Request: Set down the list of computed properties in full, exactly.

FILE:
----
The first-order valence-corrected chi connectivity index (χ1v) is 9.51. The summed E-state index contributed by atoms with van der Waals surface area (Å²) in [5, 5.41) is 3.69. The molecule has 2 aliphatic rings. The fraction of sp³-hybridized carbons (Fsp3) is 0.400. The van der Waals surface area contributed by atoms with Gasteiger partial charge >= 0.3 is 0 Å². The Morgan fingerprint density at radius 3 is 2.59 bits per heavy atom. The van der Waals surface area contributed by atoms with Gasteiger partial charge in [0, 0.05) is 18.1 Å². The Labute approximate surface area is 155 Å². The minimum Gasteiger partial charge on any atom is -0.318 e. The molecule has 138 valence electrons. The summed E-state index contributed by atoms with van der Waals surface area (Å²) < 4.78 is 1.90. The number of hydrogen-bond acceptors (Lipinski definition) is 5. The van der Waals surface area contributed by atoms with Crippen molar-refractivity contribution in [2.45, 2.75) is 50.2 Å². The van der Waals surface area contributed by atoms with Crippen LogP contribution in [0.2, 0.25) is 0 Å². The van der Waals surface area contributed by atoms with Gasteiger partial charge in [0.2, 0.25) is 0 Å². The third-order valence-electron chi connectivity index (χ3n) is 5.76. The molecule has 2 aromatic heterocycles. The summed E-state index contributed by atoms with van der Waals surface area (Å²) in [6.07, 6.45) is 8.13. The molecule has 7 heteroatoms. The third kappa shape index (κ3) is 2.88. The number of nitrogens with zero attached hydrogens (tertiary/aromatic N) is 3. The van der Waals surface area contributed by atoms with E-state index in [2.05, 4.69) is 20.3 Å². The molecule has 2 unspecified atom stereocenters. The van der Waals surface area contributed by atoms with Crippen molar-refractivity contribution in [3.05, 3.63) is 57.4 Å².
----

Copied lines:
The first-order valence-corrected chi connectivity index (χ1v) is 9.51. The summed E-state index contributed by atoms with van der Waals surface area (Å²) in [5, 5.41) is 3.69. The molecule has 2 aliphatic rings. The fraction of sp³-hybridized carbons (Fsp3) is 0.400. The van der Waals surface area contributed by atoms with Gasteiger partial charge >= 0.3 is 0 Å². The Morgan fingerprint density at radius 3 is 2.59 bits per heavy atom. The van der Waals surface area contributed by atoms with Gasteiger partial charge in [0, 0.05) is 18.1 Å². The Labute approximate surface area is 155 Å². The minimum Gasteiger partial charge on any atom is -0.318 e. The molecule has 138 valence electrons. The summed E-state index contributed by atoms with van der Waals surface area (Å²) < 4.78 is 1.90. The number of hydrogen-bond acceptors (Lipinski definition) is 5. The van der Waals surface area contributed by atoms with Crippen molar-refractivity contribution in [2.45, 2.75) is 50.2 Å². The van der Waals surface area contributed by atoms with Crippen LogP contribution in [0.2, 0.25) is 0 Å². The van der Waals surface area contributed by atoms with Gasteiger partial charge in [0.2, 0.25) is 0 Å². The third-order valence-electron chi connectivity index (χ3n) is 5.76. The molecule has 2 aromatic heterocycles. The summed E-state index contributed by atoms with van der Waals surface area (Å²) in [6.07, 6.45) is 8.13. The molecule has 7 heteroatoms. The third kappa shape index (κ3) is 2.88. The number of nitrogens with zero attached hydrogens (tertiary/aromatic N) is 3. The van der Waals surface area contributed by atoms with E-state index in [2.05, 4.69) is 20.3 Å². The molecule has 2 unspecified atom stereocenters. The van der Waals surface area contributed by atoms with Crippen molar-refractivity contribution in [3.05, 3.63) is 57.4 Å².